Breakfast I make sausages or bacon, and eggs are optional, but required if they are still hungry. I just found bugs in the cupboard with remaining cereals, so most of that is now gone, and will not be replaced.

    About taking eggs to school, read "Ramona Quimby, Age 8." Ramona takes a hard boiled egg for her lunch every day. I do suggest using a pencil or some food coloring to mark the eggs so that you don't have a Ramona "bad" moment!

  7. #17
    Leida's Avatar
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    With the food commercials on kids TV these days it can be tough to make good choices for kids without them feeling "deprived." But honestly, even though 5yo asks for Trix yogurt because he likes the commercial for it, he doesn't actually like it very much. So for an older kid a conversation about advertising and making good choices for oneself might be a good idea.
    We don't have TV subscription, just rent DVDs from the library & use netflix for specific cartoons. I guess, I have one more benefit of it identified! Good stuff.
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  8. #18
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    My mother was strict. I learned to save my milk money to buy ice cream. I learned to steal. Yes I stole penny candies from 7-11 and the grocery store bulk bin. Eventually I stole funsize candy right out of the bag. I made friends with other kids who had junk food at their house. Good luck to you.
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  9. #19
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    Quote Originally Posted by sbhikes View Post
    My mother was strict. I learned to save my milk money to buy ice cream. I learned to steal. Yes I stole penny candies from 7-11 and the grocery store bulk bin. Eventually I stole funsize candy right out of the bag. I made friends with other kids who had junk food at their house. Good luck to you.
    This is exactly why I make sure I almost always have some primal goodies at my house. Elanaspantry.com has lots of recipes that aren't great but they are waaaaay better than conventional crap. My kids and their friends all love the chocolate chip cookies made with almond flour - I use honey and cut the amount in half and add some stevia instead to lessen the sugar load. I also make the cherry lara bars with dried cherries, coconut flakes and almonds ground together in the food processor until sticky and smooth. It can be made into balls or pressed into a pan with a little dark chocolate on top - also a fav.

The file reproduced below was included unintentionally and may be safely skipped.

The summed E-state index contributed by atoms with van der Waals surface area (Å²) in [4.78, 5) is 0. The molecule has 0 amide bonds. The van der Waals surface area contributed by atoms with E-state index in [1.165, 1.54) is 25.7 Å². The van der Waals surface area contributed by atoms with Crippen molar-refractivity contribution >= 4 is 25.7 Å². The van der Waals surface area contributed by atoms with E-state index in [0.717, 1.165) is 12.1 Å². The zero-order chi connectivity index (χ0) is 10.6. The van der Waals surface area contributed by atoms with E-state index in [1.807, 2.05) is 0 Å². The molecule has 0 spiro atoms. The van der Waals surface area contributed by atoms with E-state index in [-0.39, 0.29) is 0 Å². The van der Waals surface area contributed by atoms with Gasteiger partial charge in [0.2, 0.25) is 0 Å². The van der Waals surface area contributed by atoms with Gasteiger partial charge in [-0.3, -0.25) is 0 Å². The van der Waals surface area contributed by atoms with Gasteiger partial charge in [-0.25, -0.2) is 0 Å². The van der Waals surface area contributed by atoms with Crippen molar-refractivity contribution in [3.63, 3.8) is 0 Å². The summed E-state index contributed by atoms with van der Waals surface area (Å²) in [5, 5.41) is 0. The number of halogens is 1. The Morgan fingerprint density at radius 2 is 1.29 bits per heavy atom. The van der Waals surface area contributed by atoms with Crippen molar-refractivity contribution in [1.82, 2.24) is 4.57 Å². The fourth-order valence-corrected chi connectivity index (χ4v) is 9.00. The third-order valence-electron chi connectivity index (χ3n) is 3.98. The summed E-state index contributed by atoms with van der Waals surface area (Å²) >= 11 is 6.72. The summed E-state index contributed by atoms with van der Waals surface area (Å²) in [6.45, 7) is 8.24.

10. #20
    SarahW's Avatar
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    Quote Originally Posted by sbhikes View Post
    My mother was strict. I learned to save my milk money to buy ice cream. I learned to steal. Yes I stole penny candies from 7-11 and the grocery store bulk bin. Eventually I stole funsize candy right out of the bag. I made friends with other kids who had junk food at their house. Good luck to you.
    Did your mother allow a lot of fruit or other carbs in your diet?

    I'm just wondering because while a lot of us seem to be describing kids as "carb addicts," I think kids need a good dose of carbs and sugar. They are constantly growing and need ready-to-use energy every few hours since their stomachs are small compared to the amount of calories they need to eat in a day. Sugar is a really calorie-dense source of ready energy, so I think that's why kids gravitate to sugary foods.

    I have a theory that kids are naturally fat-adapted, so eating a large amount of carbs won't mess them up, until they stop growing so much, of course. So yeah, if you tell a kid not to eat banana's so much because of the carbs and sugars they'll probably start scheming ways to get them in secret.

    But four bananas in an hour like Leida said is quite a bit... When my aunt visited and bought Cheerios ("they're not Honey Nut, so they don't have any sugar!") my kid ate half the box in about three hours, and complained about being hungry when I took them away (and got a massive nosebleed that lasted over an hour the next day). So I think being careful about the amount is important, and the source. And making sure they get plenty of protein and fat in a day to balance it all out.

    Quote Originally Posted by Mud Finger
    This is exactly why I make sure I almost always have some primal goodies at my house. Elanaspantry.com has lots of recipes that aren't great but they are waaaaay better than conventional crap. My kids and their friends all love the chocolate chip cookies made with almond flour - I use honey and cut the amount in half and add some stevia instead to lessen the sugar load. I also make the cherry lara bars with dried cherries, coconut flakes and almonds ground together in the food processor until sticky and smooth. It can be made into balls or pressed into a pan with a little dark chocolate on top - also a fav.
    Thanks for the link! 5yo loves chocolate chip cookies, and I was wondering how to meet that craving. He has always been a dark chocolate fan (like 85% dark), but likes cookies too. So I'll have to search out some super dark morsels, and make him a very happy little boy.